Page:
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OID(1) (Object IDentifier) A permanent number assigned to an object for storage (persistence). It is typically a long integer, such as 128 bits, that can be computed using various methods to create a unique number. It functions in a similar manner to the way a key field in a relational database record uniquely identifies that record in a table. See UUID and GUID.
(2) (Object IDentifier) A temporary number assigned to objects created and used only in memory.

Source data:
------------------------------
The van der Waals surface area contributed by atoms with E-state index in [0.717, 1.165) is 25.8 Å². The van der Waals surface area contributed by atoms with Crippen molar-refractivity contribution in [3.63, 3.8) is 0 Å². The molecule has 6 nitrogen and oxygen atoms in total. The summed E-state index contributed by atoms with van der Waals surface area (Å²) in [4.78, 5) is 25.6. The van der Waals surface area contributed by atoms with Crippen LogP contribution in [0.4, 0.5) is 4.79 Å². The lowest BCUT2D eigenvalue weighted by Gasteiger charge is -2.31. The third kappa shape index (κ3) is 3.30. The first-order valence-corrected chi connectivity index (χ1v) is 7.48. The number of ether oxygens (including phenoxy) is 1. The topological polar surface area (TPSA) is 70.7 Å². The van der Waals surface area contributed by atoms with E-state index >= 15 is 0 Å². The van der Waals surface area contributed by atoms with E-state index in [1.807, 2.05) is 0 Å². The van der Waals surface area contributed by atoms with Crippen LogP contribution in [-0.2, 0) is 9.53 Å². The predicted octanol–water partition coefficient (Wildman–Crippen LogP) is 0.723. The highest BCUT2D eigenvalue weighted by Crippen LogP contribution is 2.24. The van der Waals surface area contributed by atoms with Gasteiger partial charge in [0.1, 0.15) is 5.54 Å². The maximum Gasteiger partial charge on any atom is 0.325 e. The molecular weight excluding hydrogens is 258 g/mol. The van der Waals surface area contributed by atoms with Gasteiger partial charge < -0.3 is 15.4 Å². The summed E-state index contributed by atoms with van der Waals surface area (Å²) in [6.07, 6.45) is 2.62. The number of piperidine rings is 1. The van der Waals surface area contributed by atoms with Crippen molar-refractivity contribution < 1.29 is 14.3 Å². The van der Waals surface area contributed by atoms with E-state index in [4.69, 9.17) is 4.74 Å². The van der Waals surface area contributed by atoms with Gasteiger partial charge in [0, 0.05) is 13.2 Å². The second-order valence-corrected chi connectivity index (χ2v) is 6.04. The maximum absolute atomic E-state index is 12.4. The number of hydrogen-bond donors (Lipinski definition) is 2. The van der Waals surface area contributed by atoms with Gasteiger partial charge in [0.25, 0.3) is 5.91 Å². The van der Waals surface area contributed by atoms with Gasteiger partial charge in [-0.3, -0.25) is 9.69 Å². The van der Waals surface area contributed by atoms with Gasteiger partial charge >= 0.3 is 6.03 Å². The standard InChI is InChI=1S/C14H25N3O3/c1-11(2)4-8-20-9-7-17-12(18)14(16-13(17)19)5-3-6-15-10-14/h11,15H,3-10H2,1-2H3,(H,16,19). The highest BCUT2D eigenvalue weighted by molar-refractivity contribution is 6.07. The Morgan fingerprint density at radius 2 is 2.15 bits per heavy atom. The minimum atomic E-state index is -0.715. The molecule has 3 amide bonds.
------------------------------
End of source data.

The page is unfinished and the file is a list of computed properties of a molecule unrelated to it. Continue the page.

(3) (Object IDentifier) Known as a "MIB object identifier" or "MIB variable" in the SNMP network management protocol, an OID is a number assigned to devices in a network for identification purposes. OID numbering is hierarchical. Using the IETF notation of digits and dots, resembling very long IP addresses, various registries such as ANSI assign high-level numbers to vendors and organizations. They, in turn, append digits to the number to identify individual devices or software processes.